The restructuring that is currently underway, into which Tencent has invested, makes sense when you consider that over the course of nine years, 30,000 items of clothing and other in-game objects have been introduced to Avakin Life, all of them created in-house. They have all directly contributed to Lockwood’s revenues to some extent, but in an age where the volume and consistency of user generated content directly impacts a game’s longevity and is very much the basis of many in-game economies (and very likely, for better or worse, to become the future of them), it was perhaps inevitable that Lockwood would have to one day remodel Avakin’s boutique department store into something more akin to a marketplace.
“That’s the direction we’re going.” confirms Bjornsson, saying that Avakin will over the coming years be a platform to create content. “We always wanted to do that, right from the beginning. We’ve been investing in tools and technology that would allow players to customise and create their own clothing items, their own interactivity and spaces. That’s really the future.”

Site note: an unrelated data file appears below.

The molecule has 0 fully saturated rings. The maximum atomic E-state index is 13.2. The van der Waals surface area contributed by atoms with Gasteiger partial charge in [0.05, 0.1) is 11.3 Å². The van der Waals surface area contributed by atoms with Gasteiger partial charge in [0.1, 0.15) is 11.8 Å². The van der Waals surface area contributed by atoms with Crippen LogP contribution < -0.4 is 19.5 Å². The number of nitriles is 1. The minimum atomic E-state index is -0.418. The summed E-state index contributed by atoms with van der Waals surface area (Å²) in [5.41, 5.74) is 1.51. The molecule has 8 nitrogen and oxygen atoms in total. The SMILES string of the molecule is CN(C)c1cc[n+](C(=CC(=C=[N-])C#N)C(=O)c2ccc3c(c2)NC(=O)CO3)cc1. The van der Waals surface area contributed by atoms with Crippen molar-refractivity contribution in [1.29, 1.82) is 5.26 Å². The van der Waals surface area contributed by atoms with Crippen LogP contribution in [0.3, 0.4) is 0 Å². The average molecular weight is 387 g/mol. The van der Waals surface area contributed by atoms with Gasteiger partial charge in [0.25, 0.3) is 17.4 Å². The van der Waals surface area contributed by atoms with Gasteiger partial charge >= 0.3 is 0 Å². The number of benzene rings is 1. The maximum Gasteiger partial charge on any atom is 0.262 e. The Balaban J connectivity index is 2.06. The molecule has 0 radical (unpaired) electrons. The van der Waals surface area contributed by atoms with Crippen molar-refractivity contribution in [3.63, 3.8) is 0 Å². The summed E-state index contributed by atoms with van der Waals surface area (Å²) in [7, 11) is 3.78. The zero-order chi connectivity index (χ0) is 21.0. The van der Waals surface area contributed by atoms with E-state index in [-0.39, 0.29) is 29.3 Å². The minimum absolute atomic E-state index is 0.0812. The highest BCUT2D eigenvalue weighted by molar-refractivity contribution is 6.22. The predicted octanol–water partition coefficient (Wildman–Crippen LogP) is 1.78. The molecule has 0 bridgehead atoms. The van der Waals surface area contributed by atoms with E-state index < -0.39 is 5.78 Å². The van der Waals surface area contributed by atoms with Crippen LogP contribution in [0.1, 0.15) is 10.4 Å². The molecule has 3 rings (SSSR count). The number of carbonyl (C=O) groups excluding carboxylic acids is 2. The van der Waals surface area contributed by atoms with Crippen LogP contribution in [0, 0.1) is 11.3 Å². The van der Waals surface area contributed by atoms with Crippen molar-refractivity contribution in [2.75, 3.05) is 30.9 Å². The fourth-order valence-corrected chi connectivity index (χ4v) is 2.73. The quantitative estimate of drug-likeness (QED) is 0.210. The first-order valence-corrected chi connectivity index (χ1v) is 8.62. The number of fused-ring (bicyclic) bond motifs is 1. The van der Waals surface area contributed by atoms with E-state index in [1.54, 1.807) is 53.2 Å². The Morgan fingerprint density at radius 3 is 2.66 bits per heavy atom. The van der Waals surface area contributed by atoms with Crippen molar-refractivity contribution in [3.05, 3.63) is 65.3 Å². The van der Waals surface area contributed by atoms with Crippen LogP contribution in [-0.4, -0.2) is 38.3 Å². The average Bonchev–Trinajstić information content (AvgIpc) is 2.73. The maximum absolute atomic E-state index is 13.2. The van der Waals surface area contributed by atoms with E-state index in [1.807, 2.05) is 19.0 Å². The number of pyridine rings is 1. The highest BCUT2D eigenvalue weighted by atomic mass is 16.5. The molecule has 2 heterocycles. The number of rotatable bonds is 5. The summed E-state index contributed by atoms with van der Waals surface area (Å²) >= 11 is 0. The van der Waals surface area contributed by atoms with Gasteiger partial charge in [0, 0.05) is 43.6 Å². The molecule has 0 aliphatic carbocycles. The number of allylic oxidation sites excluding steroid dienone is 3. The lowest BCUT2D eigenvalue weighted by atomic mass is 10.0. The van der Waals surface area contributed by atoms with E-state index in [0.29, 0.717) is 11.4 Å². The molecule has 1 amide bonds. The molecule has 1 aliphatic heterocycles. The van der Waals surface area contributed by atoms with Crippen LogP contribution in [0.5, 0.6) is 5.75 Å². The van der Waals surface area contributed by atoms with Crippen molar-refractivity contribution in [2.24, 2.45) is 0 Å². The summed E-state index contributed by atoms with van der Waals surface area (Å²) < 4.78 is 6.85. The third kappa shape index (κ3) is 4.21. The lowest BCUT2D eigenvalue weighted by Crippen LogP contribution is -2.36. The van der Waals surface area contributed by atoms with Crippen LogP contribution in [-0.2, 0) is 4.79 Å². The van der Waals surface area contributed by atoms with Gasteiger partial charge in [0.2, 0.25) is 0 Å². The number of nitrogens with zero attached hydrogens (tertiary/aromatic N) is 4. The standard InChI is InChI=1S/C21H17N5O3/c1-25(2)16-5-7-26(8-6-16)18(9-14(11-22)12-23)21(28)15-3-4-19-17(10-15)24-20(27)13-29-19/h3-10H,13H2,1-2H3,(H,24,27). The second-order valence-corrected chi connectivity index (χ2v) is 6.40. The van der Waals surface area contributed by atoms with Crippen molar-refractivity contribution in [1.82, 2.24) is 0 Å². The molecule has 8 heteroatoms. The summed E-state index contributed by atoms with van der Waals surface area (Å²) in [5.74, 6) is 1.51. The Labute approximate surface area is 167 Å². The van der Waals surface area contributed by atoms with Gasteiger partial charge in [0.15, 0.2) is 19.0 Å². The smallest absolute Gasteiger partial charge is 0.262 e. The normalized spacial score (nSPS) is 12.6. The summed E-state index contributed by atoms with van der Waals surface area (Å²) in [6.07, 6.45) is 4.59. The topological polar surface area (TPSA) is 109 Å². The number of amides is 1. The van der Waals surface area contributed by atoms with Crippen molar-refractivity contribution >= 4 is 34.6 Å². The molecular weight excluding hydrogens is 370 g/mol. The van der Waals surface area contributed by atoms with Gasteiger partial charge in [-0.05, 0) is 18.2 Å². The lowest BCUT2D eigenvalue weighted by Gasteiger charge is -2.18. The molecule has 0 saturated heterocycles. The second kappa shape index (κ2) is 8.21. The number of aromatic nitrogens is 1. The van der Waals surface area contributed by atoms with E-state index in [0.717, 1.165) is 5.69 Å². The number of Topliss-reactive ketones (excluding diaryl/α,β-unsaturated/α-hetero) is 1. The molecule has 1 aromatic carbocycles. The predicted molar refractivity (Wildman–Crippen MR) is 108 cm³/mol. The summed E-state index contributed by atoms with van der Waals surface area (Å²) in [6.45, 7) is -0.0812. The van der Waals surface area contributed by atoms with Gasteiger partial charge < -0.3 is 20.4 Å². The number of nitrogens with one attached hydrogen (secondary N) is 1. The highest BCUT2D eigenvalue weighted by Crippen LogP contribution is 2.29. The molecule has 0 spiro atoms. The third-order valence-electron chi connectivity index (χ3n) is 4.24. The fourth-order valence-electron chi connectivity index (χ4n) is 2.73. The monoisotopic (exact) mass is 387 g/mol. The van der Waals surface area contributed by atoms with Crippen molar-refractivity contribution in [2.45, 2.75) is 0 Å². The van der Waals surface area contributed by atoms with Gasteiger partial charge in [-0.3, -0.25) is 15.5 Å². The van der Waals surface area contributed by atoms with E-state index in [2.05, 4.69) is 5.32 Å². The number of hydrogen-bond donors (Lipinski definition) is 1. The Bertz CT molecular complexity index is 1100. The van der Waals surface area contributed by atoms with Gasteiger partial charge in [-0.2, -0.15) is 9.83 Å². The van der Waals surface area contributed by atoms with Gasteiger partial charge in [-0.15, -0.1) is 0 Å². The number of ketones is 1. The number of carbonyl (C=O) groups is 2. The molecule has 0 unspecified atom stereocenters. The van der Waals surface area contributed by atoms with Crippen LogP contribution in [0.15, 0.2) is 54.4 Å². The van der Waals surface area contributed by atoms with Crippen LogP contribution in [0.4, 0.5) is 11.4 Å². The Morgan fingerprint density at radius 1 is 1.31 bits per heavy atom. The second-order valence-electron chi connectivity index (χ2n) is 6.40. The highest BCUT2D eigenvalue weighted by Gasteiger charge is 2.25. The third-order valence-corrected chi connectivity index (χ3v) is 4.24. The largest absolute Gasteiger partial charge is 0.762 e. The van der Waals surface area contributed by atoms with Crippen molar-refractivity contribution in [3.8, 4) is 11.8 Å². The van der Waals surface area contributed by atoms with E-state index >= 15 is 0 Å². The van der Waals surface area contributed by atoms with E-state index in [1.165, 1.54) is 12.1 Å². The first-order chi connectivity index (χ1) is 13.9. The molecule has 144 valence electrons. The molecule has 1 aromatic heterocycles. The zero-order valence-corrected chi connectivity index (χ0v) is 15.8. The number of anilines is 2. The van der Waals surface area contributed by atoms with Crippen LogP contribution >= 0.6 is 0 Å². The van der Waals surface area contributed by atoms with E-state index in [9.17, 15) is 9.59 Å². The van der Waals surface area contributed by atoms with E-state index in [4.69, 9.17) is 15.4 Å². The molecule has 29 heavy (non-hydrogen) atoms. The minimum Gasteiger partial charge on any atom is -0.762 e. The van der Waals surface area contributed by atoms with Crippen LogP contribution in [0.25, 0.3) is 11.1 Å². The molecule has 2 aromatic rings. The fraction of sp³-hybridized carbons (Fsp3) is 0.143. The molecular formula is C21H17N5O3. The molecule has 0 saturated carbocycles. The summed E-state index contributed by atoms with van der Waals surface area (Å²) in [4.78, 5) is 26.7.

ROBLOCK AND LOADED
Bjornsson cites Roblox as inspiration, both in how the ecosystem has thrived on mobile, and as a place for content creators and developers to establish themselves. “A lot of people are tuned into that.” (More than 50 million a day.) “Especially as it’s getting harder and harder for small developers to get started. The business model creates a space for small teams to start experimenting at low cost in a free-to-play social environment where you have some of the biggest problems already solved. You have users, you have a store set up, you have moderation, safety, you’ve got the whole infrastructure there.”
Web3 is another technology area that Lockwood is looking to capitalise on, with Jon Goddard, Lockwood’s senior director of corporate brand and communications referring to Avakin Life as a ‘proto-metaverse’ in the sense that the aim is to embrace community, digital ownership and interoperability. To a degree it already does, suggests Goddard: “We feel that Avakin has all those ingredients, but not on a Web3 kind of infrastructure.”